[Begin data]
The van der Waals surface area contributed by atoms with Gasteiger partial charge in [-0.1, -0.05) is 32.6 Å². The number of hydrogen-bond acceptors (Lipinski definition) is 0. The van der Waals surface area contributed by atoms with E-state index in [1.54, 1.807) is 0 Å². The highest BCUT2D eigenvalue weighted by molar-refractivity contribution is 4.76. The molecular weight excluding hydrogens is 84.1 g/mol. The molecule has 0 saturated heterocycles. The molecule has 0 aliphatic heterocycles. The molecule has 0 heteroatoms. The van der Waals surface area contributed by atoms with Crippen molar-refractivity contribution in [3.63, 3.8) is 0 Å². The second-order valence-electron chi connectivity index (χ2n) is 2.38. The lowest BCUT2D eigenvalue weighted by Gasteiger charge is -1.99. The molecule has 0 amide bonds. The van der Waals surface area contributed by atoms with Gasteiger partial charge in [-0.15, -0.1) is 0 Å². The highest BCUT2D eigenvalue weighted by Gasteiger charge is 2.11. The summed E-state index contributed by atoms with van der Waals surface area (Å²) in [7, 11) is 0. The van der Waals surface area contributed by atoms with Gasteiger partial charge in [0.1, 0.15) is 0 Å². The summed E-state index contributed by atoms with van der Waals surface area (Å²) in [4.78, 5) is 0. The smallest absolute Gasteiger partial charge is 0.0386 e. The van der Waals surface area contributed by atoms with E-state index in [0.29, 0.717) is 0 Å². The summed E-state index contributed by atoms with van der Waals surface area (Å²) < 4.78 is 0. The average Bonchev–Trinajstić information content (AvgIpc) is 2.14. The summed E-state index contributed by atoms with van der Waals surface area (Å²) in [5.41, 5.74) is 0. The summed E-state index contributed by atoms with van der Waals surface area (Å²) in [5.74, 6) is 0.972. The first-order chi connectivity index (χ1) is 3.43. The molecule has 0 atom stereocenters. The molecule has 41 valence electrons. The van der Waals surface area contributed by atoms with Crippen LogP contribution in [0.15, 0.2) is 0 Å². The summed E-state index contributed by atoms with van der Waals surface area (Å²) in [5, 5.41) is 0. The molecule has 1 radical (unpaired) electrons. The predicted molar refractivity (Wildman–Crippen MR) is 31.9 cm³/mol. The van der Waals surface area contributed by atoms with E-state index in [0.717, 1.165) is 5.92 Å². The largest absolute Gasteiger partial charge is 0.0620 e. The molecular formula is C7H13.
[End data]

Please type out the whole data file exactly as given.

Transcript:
The van der Waals surface area contributed by atoms with Gasteiger partial charge in [-0.1, -0.05) is 32.6 Å². The number of hydrogen-bond acceptors (Lipinski definition) is 0. The van der Waals surface area contributed by atoms with E-state index in [1.54, 1.807) is 0 Å². The highest BCUT2D eigenvalue weighted by molar-refractivity contribution is 4.76. The molecular weight excluding hydrogens is 84.1 g/mol. The molecule has 0 saturated heterocycles. The molecule has 0 aliphatic heterocycles. The molecule has 0 heteroatoms. The van der Waals surface area contributed by atoms with Crippen molar-refractivity contribution in [3.63, 3.8) is 0 Å². The second-order valence-electron chi connectivity index (χ2n) is 2.38. The lowest BCUT2D eigenvalue weighted by Gasteiger charge is -1.99. The molecule has 0 amide bonds. The van der Waals surface area contributed by atoms with Gasteiger partial charge in [-0.15, -0.1) is 0 Å². The highest BCUT2D eigenvalue weighted by Gasteiger charge is 2.11. The summed E-state index contributed by atoms with van der Waals surface area (Å²) in [7, 11) is 0. The van der Waals surface area contributed by atoms with Gasteiger partial charge in [0.1, 0.15) is 0 Å². The summed E-state index contributed by atoms with van der Waals surface area (Å²) in [4.78, 5) is 0. The smallest absolute Gasteiger partial charge is 0.0386 e. The van der Waals surface area contributed by atoms with E-state index in [0.29, 0.717) is 0 Å². The summed E-state index contributed by atoms with van der Waals surface area (Å²) < 4.78 is 0. The average Bonchev–Trinajstić information content (AvgIpc) is 2.14. The summed E-state index contributed by atoms with van der Waals surface area (Å²) in [5.41, 5.74) is 0. The summed E-state index contributed by atoms with van der Waals surface area (Å²) in [5.74, 6) is 0.972. The first-order chi connectivity index (χ1) is 3.43. The molecule has 0 atom stereocenters. The molecule has 41 valence electrons. The van der Waals surface area contributed by atoms with Crippen LogP contribution in [0.15, 0.2) is 0 Å². The summed E-state index contributed by atoms with van der Waals surface area (Å²) in [5, 5.41) is 0. The molecule has 1 radical (unpaired) electrons. The predicted molar refractivity (Wildman–Crippen MR) is 31.9 cm³/mol. The van der Waals surface area contributed by atoms with E-state index in [0.717, 1.165) is 5.92 Å². The largest absolute Gasteiger partial charge is 0.0620 e. The molecular formula is C7H13.